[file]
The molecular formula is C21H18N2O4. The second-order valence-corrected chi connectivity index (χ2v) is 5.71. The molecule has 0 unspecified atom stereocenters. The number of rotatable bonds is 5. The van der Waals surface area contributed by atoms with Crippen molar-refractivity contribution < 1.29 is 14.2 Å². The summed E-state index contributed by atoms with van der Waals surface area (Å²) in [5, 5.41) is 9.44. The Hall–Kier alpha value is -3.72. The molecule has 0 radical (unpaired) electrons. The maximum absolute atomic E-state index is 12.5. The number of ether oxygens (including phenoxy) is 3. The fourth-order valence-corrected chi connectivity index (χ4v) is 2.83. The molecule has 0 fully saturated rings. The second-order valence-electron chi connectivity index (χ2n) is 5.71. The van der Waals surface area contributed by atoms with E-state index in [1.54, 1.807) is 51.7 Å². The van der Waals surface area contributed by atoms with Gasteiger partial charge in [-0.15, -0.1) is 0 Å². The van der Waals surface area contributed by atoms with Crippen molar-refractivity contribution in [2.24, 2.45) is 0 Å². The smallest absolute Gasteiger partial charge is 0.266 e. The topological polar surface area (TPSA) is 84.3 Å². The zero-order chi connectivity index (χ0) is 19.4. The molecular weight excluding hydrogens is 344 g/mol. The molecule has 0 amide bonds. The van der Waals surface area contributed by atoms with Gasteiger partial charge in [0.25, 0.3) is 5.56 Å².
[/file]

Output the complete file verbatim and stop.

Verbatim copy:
The molecular formula is C21H18N2O4. The second-order valence-corrected chi connectivity index (χ2v) is 5.71. The molecule has 0 unspecified atom stereocenters. The number of rotatable bonds is 5. The van der Waals surface area contributed by atoms with Crippen molar-refractivity contribution < 1.29 is 14.2 Å². The summed E-state index contributed by atoms with van der Waals surface area (Å²) in [5, 5.41) is 9.44. The Hall–Kier alpha value is -3.72. The molecule has 0 radical (unpaired) electrons. The maximum absolute atomic E-state index is 12.5. The number of ether oxygens (including phenoxy) is 3. The fourth-order valence-corrected chi connectivity index (χ4v) is 2.83. The molecule has 0 fully saturated rings. The second-order valence-electron chi connectivity index (χ2n) is 5.71. The van der Waals surface area contributed by atoms with E-state index in [1.54, 1.807) is 51.7 Å². The van der Waals surface area contributed by atoms with Gasteiger partial charge in [-0.15, -0.1) is 0 Å². The van der Waals surface area contributed by atoms with Crippen molar-refractivity contribution in [2.24, 2.45) is 0 Å². The smallest absolute Gasteiger partial charge is 0.266 e. The topological polar surface area (TPSA) is 84.3 Å². The zero-order chi connectivity index (χ0) is 19.4. The molecular weight excluding hydrogens is 344 g/mol. The molecule has 0 amide bonds. The van der Waals surface area contributed by atoms with Gasteiger partial charge in [0.25, 0.3) is 5.56 Å².